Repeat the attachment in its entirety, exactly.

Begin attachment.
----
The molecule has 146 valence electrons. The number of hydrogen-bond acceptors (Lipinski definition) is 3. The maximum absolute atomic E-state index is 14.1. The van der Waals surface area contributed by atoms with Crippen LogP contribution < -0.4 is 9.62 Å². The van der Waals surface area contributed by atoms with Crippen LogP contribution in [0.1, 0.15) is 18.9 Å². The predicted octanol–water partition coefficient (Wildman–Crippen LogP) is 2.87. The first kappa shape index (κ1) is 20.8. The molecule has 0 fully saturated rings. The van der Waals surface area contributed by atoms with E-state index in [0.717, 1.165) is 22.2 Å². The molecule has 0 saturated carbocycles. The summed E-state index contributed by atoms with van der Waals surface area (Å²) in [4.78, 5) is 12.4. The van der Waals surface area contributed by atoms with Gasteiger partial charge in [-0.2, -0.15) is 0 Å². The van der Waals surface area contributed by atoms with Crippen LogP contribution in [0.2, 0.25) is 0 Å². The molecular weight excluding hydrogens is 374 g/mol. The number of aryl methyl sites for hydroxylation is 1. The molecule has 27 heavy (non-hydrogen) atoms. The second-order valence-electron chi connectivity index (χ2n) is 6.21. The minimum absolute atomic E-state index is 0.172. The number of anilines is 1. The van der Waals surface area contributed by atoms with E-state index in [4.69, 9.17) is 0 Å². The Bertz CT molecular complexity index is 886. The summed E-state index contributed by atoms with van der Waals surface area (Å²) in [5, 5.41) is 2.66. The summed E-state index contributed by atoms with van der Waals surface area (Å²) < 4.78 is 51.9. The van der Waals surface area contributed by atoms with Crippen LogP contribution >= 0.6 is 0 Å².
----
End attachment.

The molecule has 146 valence electrons. The number of hydrogen-bond acceptors (Lipinski definition) is 3. The maximum absolute atomic E-state index is 14.1. The van der Waals surface area contributed by atoms with Crippen LogP contribution < -0.4 is 9.62 Å². The van der Waals surface area contributed by atoms with Crippen LogP contribution in [0.1, 0.15) is 18.9 Å². The predicted octanol–water partition coefficient (Wildman–Crippen LogP) is 2.87. The first kappa shape index (κ1) is 20.8. The molecule has 0 fully saturated rings. The van der Waals surface area contributed by atoms with E-state index in [0.717, 1.165) is 22.2 Å². The molecule has 0 saturated carbocycles. The summed E-state index contributed by atoms with van der Waals surface area (Å²) in [4.78, 5) is 12.4. The van der Waals surface area contributed by atoms with Gasteiger partial charge in [-0.2, -0.15) is 0 Å². The van der Waals surface area contributed by atoms with Crippen LogP contribution in [0.2, 0.25) is 0 Å². The molecular weight excluding hydrogens is 374 g/mol. The number of aryl methyl sites for hydroxylation is 1. The molecule has 27 heavy (non-hydrogen) atoms. The second-order valence-electron chi connectivity index (χ2n) is 6.21. The minimum absolute atomic E-state index is 0.172. The number of anilines is 1. The van der Waals surface area contributed by atoms with E-state index in [4.69, 9.17) is 0 Å². The Bertz CT molecular complexity index is 886. The summed E-state index contributed by atoms with van der Waals surface area (Å²) in [5, 5.41) is 2.66. The summed E-state index contributed by atoms with van der Waals surface area (Å²) < 4.78 is 51.9. The van der Waals surface area contributed by atoms with Crippen LogP contribution >= 0.6 is 0 Å².